The focus is on Kamala's ethnicity

"Ms. Marvel" very honestly raises questions about the experiences of Muslim teens growing up in an environment that is majorly non-Muslim and not understanding of the culture, the faith, or its traditions and rules. Kamala's internal struggle might not resonate with Muslim teens and adults who perhaps grew up in less-conservative homes, but you need to understand that for many of us, her experiences are a reality. And it helps that these criticisms are addressed only with love, a credit to head writer Bisha K. Ali's brilliance.

Kamala's ethnicity is the focus from the beginning. There are conversations about what a haram is, there are beautiful sequences depicting the ​​wudu (a type of ritual purification done before prayers,) the namaz (prayer) being performed in a mosque, and the dialogue isn't dumbed down for a non-South-Asian audience. Her story makes me wonder if we live the same lives. There is a moment when the teen is persuading her mother to let her go to Avengers Con, and when she refuses, Kamala asks if she isn't trustworthy. Her father reassures her, replying, "We trust you but not anyone else." If I had a dollar (or a rupee?) for every time I heard that growing up, I would've been ... well, you get the point.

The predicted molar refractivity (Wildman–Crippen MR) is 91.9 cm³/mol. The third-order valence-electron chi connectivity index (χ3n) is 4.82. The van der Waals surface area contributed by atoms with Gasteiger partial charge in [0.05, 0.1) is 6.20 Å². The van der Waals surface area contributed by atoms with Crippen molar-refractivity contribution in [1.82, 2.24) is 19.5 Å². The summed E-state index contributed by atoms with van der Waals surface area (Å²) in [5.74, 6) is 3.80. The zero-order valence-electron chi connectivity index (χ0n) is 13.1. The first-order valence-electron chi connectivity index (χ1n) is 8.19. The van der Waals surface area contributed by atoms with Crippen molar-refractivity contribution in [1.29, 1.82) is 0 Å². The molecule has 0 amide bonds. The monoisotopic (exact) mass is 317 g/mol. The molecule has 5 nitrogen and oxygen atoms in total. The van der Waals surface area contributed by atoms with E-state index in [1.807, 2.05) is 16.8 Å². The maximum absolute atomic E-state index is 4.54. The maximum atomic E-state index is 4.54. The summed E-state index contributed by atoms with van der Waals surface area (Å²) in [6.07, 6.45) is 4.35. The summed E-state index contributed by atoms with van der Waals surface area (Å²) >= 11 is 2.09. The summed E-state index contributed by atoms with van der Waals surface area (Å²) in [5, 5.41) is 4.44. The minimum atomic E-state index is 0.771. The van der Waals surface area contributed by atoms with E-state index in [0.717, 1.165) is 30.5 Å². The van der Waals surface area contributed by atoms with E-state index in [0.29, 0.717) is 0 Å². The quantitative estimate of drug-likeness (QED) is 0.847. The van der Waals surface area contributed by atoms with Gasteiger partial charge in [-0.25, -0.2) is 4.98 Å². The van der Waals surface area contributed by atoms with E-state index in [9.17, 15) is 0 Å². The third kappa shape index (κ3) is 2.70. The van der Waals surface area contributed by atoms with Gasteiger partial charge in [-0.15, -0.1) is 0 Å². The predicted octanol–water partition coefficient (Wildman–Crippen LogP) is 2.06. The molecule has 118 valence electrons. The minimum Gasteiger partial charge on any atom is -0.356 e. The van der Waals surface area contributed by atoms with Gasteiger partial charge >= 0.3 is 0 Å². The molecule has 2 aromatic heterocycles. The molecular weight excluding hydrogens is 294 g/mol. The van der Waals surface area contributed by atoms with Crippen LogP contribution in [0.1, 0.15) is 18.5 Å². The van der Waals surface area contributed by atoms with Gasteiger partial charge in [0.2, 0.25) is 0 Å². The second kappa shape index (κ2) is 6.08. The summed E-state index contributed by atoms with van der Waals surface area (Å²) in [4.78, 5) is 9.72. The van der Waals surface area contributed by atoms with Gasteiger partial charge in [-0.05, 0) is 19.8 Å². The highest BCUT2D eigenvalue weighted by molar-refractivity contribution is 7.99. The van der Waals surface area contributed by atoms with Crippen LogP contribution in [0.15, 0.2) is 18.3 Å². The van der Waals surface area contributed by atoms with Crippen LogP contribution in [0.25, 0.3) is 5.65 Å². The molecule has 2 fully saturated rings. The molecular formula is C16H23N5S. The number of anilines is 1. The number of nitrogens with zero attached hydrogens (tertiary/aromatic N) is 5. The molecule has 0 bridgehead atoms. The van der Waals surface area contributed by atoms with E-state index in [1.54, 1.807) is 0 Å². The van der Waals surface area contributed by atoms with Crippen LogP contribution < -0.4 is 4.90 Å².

Ms. Marvel is for everyone, but especially Muslims